Expat Insider: The Hard-Working Austrian Expat
After sharing a detailed picture of life in Austria for the international expat, InterNations shares with you a picture of life abroad for the Austrian expat. It revolves around work, but getting to know new friends through work and a relatively high income sweeten the deal.
Austria being the second most popular destination among Austrian expats may seem paradoxical, but it is made possible by multiple citizenship. Therefore it should be taken into account that Austrian respondents may identify with different countries and nationalities.
Among the Austrian respondents with multiple citizenship, 9% list US citizenship as their second nationality and for 7% Canadian is their second nationality. On top of this, a few Austrian respondents have a third nationality as well, about equally divided between Canada and Israel.
Leaving the Good Life Behind
It is fair to say that Austrians have good living conditions at home as only 11% indicate the search for a better quality of life to be a reason for moving abroad, which is less than half of the global average (23%). Similarly, financial woes do not plague the mind of Austrians planning on moving abroad: only one-quarter consider the cost of living when moving abroad, as compared to 38% globally.
Being asked to relocate by an employer is the most important reason for Austrians moving abroad (22% vs. 13% worldwide). Moving for love is also relatively common among Austrian expats: 15% name it as their most important reason compared to 10% worldwide.
More seasoned than some, the Austrian expat is half as likely to be living abroad for the first time as the global average (14% vs. 28%). Once abroad, 28% intend to stay possibly forever.
Full-Time Jobs and Longer Hours, but Better Pay
For 38% of Austrian respondents, work is the main reason for moving abroad. The relative prevalence of the IT sector among the working Austrian expats is quite noteworthy: 14% are employed in this field, as opposed to 10% worldwide. Similarly, manufacturing and consumer goods is also popular as an industry among Austrians abroad, with 14% working there compared to the global average of 7%.
The commercial, technical, or vocational training completed by 12% of Austrian expats provides them with a good starting point for their career path. The non-profit sector, however, apparently holds no appeal for the Austrians abroad, with none saying they work in this sector compared to a global average of 3%.
More than half the Austrians abroad (55%) work as employees or managers, eight percentage points more than the global average. As a reward for working mostly full-time jobs (nine out of ten Austrian respondents) with relatively long hours (44.6 hours vs. 42.0 worldwide), 64% of the Austrian expats now have a higher income than back home.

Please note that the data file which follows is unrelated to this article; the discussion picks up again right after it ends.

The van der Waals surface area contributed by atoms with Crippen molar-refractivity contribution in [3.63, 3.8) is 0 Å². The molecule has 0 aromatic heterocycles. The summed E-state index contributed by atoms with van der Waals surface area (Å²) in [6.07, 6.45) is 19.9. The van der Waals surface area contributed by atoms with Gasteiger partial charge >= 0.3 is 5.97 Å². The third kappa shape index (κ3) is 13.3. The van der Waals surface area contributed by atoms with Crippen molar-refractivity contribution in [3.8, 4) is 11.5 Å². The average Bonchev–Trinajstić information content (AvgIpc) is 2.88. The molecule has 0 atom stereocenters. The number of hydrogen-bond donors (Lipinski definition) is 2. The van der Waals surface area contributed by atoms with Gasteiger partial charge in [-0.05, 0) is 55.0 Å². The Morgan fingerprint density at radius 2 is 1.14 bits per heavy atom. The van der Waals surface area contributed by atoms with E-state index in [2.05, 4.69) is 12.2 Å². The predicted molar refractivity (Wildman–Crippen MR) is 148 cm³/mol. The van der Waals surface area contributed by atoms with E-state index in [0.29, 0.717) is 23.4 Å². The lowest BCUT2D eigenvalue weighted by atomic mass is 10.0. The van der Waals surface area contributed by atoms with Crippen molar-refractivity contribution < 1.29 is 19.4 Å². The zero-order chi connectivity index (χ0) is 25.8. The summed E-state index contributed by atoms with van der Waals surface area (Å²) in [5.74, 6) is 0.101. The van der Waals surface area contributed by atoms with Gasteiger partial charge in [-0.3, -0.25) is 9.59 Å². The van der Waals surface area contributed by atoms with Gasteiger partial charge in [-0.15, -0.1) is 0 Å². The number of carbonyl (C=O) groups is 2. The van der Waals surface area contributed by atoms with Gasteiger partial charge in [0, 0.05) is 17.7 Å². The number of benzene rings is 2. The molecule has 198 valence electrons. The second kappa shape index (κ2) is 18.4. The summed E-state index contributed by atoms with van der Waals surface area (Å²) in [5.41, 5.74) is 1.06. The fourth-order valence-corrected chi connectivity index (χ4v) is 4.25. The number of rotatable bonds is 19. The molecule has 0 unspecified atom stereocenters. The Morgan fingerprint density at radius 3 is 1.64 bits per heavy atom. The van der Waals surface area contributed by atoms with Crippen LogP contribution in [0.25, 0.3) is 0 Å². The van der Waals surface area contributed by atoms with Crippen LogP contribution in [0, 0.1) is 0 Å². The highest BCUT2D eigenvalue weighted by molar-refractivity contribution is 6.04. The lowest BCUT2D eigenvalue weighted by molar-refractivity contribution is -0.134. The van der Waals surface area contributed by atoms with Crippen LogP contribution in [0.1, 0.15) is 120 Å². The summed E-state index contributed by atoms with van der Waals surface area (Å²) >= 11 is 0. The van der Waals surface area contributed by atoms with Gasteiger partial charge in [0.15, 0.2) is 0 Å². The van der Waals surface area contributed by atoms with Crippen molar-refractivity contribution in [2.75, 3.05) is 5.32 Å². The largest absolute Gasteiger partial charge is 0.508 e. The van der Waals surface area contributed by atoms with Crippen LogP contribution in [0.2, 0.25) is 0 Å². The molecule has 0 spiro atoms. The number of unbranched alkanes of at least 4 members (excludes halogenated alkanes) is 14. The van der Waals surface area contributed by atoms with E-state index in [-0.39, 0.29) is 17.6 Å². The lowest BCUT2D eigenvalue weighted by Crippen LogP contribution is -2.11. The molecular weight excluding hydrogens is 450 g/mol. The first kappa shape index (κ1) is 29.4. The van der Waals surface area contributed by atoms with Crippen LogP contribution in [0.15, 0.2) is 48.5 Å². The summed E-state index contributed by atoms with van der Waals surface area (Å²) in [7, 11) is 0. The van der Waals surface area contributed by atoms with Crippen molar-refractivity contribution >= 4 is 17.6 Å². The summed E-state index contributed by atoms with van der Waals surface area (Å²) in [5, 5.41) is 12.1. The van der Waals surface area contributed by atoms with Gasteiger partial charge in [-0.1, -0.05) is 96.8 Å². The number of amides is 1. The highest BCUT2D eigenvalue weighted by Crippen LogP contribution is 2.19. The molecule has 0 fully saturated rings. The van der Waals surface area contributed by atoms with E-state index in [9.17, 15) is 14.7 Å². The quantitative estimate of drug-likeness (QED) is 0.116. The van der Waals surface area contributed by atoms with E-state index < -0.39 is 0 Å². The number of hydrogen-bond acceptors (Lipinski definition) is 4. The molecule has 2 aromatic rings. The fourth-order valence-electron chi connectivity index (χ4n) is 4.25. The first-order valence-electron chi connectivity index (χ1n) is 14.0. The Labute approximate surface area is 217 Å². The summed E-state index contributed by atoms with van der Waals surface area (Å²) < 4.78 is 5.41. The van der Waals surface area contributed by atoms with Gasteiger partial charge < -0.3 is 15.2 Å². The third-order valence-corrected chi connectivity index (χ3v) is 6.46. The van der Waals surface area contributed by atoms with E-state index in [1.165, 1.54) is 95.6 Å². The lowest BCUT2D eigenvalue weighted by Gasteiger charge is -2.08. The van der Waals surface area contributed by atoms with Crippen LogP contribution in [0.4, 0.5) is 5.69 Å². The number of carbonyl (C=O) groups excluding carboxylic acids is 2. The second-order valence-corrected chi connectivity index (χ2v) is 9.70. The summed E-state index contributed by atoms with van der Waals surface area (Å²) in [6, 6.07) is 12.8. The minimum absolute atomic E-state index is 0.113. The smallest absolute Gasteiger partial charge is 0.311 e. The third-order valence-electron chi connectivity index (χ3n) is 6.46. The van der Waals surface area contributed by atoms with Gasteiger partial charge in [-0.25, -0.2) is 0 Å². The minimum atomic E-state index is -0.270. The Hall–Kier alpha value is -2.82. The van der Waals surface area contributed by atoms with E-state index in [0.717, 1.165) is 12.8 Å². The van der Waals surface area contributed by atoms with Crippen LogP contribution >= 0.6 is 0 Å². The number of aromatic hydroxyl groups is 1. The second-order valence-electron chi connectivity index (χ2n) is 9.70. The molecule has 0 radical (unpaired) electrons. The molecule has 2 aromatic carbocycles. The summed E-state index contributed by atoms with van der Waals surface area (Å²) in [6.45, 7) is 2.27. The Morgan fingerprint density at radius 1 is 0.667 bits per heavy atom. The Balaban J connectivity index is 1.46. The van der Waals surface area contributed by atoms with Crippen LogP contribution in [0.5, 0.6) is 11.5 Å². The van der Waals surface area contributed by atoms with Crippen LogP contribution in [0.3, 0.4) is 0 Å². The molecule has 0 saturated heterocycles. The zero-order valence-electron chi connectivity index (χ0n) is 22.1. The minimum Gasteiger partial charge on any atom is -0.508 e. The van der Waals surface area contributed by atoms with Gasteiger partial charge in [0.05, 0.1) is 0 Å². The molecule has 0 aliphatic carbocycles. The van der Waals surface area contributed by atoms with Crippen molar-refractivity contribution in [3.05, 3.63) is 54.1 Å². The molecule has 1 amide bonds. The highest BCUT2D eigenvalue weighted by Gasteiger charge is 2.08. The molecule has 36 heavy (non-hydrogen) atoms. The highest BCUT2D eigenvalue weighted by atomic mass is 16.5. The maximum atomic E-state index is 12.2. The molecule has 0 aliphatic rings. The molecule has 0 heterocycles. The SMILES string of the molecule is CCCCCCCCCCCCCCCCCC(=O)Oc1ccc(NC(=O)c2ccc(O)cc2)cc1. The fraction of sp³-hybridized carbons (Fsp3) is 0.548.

Mixing Business with Pleasure
Meeting new people mostly happens through work (69%), friends (57%), and professional networking (41%). Meeting people in the local neighborhood or through sports in their downtime is disproportionally common among Austrian expats when compared to the global average (34% vs. 28% and 26% vs. 19%, respectively).
Just over two out of three Austrian expats are in a relationship (68%). A full 73% of Austrian respondents are overall happy with their relationship and 35% are even completely satisfied. Perhaps a foreign partner provides the happiness factor in the relationship: 76% of Austrian expats have a partner with a different nationality, quite a few more than the average 56% worldwide.
Drawing the Line at Seven Languages
German may be the official language spoken by 98% of the Austrian population, but an affinity with other languages can still be expected given the country’s many different dialects and since some provinces have Croatian and Hungarian as official languages.
Merely 1% of survey respondents from Austria, compared to 12% worldwide, speak only their mother tongue. Even though the cut-off point seems to be at seven languages, the Austrian expat scores above the global average when it comes to speaking three or four languages (41% vs. 31% and 22% vs. 19%, respectively). This evident skill set plays a part in 47% speaking the local language of their host country very well and only 8% not speaking the local language at all (as opposed to 12% globally).